Refer to my comments above.

    “Let Madonna be remembered for the long and glorious moment of emptiness that she was. Don’t drain her of her most meaningful contribution to the culture which was a fine performance of nothing.”
    What are you expecting from a pop star? It’s pop. It’s supposed to be empty! You’re young, you listen to it, you dance, you smile. I do not think you’re supposed to impute meaning. But Madonna is, and was – in all her guises – a performer. Do you think anyone can get up and do what she does on stage? Could you? I think it’s wrong to suggest firstly that she should make a meaningful contribution to the culture. Why should she? I don’t think her performance was “nothing”, however.

    …While I was never a Madonna fan, I recognise her achievements and applaud what she’s been able to do. She knows her limitations. Australians, of course, are always first to critique, first to cut down the successful ones, and this is why in many ways we shall remain a country happy with mediocrity.

    1. Gotta agree with the tall poppy syndrome. It’s sad that any Australian who wants to have a go has to contend with the knockers at home. Good comment.

    2. Maybe re-read again. It’s not a negative criticism.
      Madonna is largely seen, both by academics and some popular writers, as a great example of deconstruction or of postmodern practice.
      That’s the sort of thing that shows us how it was made. Like postmodern architecture, such as the Beaubourg in Paris, shows us its insides and the meaning of a building, Madonna shows us the meaning of a popstar.
      Especially with Material Girl and Vogue. Like a building that has all its normally hidden parts, like plumbing and air-conditioning, on the outside, Madonna showed us how she was made.
      This is a really common view of Madonna. Or was in particular readings of her at the height of her fame.
      So, if you understand what is meant by “deconstruction” (it is often misused to mean something like psycho-analyse or take apart, it doesn’t mean that exactly) in arts, then you will understand what I mean. And see that it’s not an attack or in any way a naive urge to see popstars do something marvellous.
      You might think this is wanky. But, whatevs. This is an arts site.

    3. Further, “meaning” does not have to be worthy to be meaning.
      If you wanna know what I am getting at, and I am gratified that some folks in the comments are totally on board with my ’90s assessment of Madonna, then you need to understand Derridean deconstruction. Which is an important enough concept to be able to speak about publicly.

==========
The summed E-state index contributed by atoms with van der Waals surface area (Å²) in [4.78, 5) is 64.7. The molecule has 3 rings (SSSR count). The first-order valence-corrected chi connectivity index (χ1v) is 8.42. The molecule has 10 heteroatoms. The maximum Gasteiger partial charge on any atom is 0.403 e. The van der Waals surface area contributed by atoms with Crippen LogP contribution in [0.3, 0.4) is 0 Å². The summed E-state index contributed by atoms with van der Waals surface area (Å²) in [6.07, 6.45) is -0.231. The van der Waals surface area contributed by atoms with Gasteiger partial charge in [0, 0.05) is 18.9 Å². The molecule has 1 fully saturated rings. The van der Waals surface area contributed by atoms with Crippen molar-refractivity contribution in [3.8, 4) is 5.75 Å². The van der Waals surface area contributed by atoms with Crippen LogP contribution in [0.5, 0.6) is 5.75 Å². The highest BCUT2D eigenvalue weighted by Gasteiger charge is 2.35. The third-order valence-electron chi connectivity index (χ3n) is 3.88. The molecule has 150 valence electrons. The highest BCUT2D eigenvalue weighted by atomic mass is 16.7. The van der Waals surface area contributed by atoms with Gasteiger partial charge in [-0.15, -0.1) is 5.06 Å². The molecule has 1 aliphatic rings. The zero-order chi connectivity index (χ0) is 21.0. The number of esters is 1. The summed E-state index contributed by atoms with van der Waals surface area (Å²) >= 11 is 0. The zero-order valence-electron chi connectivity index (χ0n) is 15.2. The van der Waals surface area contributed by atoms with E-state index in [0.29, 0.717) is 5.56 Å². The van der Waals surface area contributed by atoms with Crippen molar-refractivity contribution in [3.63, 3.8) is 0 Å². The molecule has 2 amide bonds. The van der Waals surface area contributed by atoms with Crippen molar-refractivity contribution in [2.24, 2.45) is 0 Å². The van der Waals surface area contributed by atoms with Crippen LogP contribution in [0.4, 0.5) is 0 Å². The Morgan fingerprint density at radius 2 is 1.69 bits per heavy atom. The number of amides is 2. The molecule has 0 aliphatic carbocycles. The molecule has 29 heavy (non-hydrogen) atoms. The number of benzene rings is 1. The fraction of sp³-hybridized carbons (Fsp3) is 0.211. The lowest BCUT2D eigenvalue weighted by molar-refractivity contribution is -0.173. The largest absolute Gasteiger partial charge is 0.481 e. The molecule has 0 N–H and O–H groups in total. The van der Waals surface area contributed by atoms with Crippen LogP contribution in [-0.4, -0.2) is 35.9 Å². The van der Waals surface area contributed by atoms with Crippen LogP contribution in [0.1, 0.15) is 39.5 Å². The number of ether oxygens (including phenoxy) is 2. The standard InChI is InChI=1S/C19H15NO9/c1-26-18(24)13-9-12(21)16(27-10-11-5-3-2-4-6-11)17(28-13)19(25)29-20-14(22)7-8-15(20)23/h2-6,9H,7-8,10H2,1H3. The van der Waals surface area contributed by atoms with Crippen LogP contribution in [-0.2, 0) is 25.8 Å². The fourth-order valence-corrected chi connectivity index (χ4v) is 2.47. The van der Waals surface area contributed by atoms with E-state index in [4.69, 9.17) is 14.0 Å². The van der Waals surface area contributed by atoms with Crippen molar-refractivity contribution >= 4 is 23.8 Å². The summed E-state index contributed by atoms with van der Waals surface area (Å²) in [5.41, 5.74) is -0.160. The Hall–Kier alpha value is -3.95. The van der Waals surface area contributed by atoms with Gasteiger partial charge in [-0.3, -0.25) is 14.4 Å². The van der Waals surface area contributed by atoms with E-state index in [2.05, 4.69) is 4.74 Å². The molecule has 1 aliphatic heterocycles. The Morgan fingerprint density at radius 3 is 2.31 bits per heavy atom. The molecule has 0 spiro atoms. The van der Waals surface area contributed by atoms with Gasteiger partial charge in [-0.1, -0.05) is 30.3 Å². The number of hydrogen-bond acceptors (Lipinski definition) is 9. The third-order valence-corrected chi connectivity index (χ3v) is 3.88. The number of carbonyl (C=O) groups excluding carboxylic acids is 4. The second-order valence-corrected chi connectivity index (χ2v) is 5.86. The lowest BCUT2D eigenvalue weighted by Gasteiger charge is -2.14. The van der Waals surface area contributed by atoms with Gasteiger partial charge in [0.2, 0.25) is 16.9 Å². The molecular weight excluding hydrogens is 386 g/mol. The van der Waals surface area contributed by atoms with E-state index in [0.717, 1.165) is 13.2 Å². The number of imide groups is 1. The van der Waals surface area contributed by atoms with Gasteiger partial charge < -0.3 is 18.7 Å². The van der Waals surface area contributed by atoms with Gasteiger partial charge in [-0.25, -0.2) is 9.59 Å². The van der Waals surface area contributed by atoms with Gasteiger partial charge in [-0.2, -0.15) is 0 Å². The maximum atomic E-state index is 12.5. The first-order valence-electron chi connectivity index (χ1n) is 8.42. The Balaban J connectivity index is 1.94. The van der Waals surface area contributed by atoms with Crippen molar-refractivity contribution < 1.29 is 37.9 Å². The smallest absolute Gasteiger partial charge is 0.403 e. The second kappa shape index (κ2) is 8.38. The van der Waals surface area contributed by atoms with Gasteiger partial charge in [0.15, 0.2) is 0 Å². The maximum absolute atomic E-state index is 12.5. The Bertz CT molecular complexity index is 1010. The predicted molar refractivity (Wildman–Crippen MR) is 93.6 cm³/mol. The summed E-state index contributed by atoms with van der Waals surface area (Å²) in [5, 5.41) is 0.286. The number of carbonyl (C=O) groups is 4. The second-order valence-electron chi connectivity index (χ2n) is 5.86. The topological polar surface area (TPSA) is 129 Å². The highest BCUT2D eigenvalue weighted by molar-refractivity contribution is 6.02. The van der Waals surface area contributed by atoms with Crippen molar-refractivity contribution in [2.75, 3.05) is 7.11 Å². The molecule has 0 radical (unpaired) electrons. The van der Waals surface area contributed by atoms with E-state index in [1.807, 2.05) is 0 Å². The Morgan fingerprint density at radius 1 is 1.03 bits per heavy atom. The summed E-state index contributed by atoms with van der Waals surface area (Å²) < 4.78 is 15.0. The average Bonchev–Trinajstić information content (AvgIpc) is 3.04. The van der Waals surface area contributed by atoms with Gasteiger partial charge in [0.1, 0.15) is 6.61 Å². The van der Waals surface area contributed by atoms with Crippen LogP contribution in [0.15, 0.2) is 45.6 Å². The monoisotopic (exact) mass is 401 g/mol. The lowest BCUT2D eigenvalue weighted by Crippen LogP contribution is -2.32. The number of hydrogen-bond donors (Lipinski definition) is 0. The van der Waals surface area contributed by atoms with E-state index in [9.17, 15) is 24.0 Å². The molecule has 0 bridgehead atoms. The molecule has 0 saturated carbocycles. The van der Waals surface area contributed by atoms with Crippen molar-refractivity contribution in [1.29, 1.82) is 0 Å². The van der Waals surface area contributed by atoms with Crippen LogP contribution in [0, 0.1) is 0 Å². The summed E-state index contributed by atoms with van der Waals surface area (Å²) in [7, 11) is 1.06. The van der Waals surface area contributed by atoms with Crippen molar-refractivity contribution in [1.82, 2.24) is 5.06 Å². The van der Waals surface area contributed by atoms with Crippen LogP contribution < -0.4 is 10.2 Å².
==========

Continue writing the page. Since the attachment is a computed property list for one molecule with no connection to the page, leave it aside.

I’m not being condescending here. I know when one brings this sort of thing up, even within the context of an arts review publication, people get all “why do you have to make it so elite?”.
      But, be assured, it’s a fairly key concept for understanding the ’90s in particular and it was one that Madonna was absolutely conversant with to some degree. And I like deconstruction sometimes as a way of explaining things and I think it’s good to maybe still write about this stuff even and especially n an era that demands absolute simplicity.
      Again, this is an arts publication and I don’t want to do that whole “it’s sexist!” or “she’s too old!” analysis because there’s so much of that around. And I don’t think it’s useful in arts criticism to simply interpret the social and never the means of creating the art. So, again, if you wanna know what I am on about, it’s Derrida for you.

      1. I was just general commenting about tall poppy syndrome in the last few words of James submission but it’s Derida for me & will see if I can plough through it.
        Cheers
        M

  4. Any woman in the public domain is taking great risks. That of failure or rejection. That of the the wankers that get their rocks off by intimidating one way or another. For Madonna to get where she has would not have been no easy road to stardom. So I take my hat off to her for inventing herself in a commercial way. That also goes for Lady GaGa who I believe at times emulates parts of Madonnas routine. In fact anyone who wishes to grab a bite of the commercial pie needs to establish some type of gimmick that says this me & remember it. Be it singers, actors, writers or any one want success. I take my hat off to any person, male or female who can weather the slings & arrows of stardom for commercial success. Another good piece Helen

  5. It looks more like mouth to mouth resuscitation than a kiss, except in reverse, a few minutes of that would probably kill. Imagine being touched for the very first time by Madonna – scary.